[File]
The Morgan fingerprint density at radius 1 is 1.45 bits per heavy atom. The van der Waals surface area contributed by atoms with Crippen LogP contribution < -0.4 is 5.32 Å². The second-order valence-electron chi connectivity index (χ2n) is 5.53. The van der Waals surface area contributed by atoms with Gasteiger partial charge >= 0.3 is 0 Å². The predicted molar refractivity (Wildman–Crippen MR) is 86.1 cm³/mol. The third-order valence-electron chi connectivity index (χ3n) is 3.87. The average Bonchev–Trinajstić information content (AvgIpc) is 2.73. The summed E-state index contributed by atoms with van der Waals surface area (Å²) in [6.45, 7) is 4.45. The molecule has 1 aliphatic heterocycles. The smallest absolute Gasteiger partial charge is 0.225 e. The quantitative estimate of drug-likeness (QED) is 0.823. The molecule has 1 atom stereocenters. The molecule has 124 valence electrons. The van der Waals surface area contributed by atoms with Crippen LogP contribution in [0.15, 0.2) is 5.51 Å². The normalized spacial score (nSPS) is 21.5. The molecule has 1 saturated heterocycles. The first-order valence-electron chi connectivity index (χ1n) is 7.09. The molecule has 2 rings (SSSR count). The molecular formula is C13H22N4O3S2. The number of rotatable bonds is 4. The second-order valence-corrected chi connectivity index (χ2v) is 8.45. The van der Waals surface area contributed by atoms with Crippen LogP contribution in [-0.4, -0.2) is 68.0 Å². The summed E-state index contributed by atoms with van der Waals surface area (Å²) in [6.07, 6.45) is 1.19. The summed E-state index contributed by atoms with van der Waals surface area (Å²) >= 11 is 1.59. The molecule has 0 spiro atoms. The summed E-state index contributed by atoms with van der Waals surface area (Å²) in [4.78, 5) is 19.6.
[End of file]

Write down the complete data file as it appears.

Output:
The Morgan fingerprint density at radius 1 is 1.45 bits per heavy atom. The van der Waals surface area contributed by atoms with Crippen LogP contribution < -0.4 is 5.32 Å². The second-order valence-electron chi connectivity index (χ2n) is 5.53. The van der Waals surface area contributed by atoms with Gasteiger partial charge >= 0.3 is 0 Å². The predicted molar refractivity (Wildman–Crippen MR) is 86.1 cm³/mol. The third-order valence-electron chi connectivity index (χ3n) is 3.87. The average Bonchev–Trinajstić information content (AvgIpc) is 2.73. The summed E-state index contributed by atoms with van der Waals surface area (Å²) in [6.45, 7) is 4.45. The molecule has 1 aliphatic heterocycles. The smallest absolute Gasteiger partial charge is 0.225 e. The quantitative estimate of drug-likeness (QED) is 0.823. The molecule has 1 atom stereocenters. The molecule has 124 valence electrons. The van der Waals surface area contributed by atoms with Crippen LogP contribution in [0.15, 0.2) is 5.51 Å². The normalized spacial score (nSPS) is 21.5. The molecule has 1 saturated heterocycles. The first-order valence-electron chi connectivity index (χ1n) is 7.09. The molecule has 2 rings (SSSR count). The molecular formula is C13H22N4O3S2. The number of rotatable bonds is 4. The second-order valence-corrected chi connectivity index (χ2v) is 8.45. The van der Waals surface area contributed by atoms with Crippen LogP contribution in [-0.4, -0.2) is 68.0 Å². The summed E-state index contributed by atoms with van der Waals surface area (Å²) in [6.07, 6.45) is 1.19. The summed E-state index contributed by atoms with van der Waals surface area (Å²) >= 11 is 1.59. The molecule has 0 spiro atoms. The summed E-state index contributed by atoms with van der Waals surface area (Å²) in [4.78, 5) is 19.6.